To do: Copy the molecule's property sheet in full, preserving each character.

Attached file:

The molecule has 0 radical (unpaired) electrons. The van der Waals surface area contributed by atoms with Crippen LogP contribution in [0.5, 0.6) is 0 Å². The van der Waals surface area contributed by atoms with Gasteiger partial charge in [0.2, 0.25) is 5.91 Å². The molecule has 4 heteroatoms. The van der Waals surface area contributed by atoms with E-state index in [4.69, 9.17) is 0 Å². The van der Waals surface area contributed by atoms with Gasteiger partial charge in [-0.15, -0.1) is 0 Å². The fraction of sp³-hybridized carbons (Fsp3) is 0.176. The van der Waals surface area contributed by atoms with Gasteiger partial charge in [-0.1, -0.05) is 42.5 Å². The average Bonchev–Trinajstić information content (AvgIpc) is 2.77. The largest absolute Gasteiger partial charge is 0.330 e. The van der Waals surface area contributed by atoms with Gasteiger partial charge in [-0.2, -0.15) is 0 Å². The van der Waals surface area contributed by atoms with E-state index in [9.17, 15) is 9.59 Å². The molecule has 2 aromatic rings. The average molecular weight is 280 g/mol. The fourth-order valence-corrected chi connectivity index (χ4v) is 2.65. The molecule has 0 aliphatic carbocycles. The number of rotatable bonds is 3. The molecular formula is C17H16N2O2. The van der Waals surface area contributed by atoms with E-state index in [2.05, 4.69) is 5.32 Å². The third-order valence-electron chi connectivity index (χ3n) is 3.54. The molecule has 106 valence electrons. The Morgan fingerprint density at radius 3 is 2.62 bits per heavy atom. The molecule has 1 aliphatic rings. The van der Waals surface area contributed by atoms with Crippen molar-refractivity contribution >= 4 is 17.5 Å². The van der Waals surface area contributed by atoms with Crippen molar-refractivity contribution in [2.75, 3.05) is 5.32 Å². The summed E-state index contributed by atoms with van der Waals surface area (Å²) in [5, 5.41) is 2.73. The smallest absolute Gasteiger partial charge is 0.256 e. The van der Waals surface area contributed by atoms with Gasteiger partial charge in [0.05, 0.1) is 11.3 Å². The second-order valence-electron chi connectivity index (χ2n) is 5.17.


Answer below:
The molecule has 0 radical (unpaired) electrons. The van der Waals surface area contributed by atoms with Crippen LogP contribution in [0.5, 0.6) is 0 Å². The van der Waals surface area contributed by atoms with Gasteiger partial charge in [0.2, 0.25) is 5.91 Å². The molecule has 4 heteroatoms. The van der Waals surface area contributed by atoms with E-state index in [4.69, 9.17) is 0 Å². The van der Waals surface area contributed by atoms with Gasteiger partial charge in [-0.15, -0.1) is 0 Å². The fraction of sp³-hybridized carbons (Fsp3) is 0.176. The van der Waals surface area contributed by atoms with Gasteiger partial charge in [-0.1, -0.05) is 42.5 Å². The average Bonchev–Trinajstić information content (AvgIpc) is 2.77. The largest absolute Gasteiger partial charge is 0.330 e. The van der Waals surface area contributed by atoms with Gasteiger partial charge in [-0.2, -0.15) is 0 Å². The van der Waals surface area contributed by atoms with E-state index in [9.17, 15) is 9.59 Å². The molecule has 2 aromatic rings. The average molecular weight is 280 g/mol. The fourth-order valence-corrected chi connectivity index (χ4v) is 2.65. The molecule has 0 aliphatic carbocycles. The number of rotatable bonds is 3. The molecular formula is C17H16N2O2. The van der Waals surface area contributed by atoms with E-state index in [2.05, 4.69) is 5.32 Å². The third-order valence-electron chi connectivity index (χ3n) is 3.54. The molecule has 106 valence electrons. The Morgan fingerprint density at radius 3 is 2.62 bits per heavy atom. The molecule has 1 aliphatic rings. The van der Waals surface area contributed by atoms with Crippen molar-refractivity contribution >= 4 is 17.5 Å². The van der Waals surface area contributed by atoms with Crippen molar-refractivity contribution in [2.75, 3.05) is 5.32 Å². The summed E-state index contributed by atoms with van der Waals surface area (Å²) in [5, 5.41) is 2.73. The smallest absolute Gasteiger partial charge is 0.256 e. The van der Waals surface area contributed by atoms with Gasteiger partial charge in [0.05, 0.1) is 11.3 Å². The second-order valence-electron chi connectivity index (χ2n) is 5.17.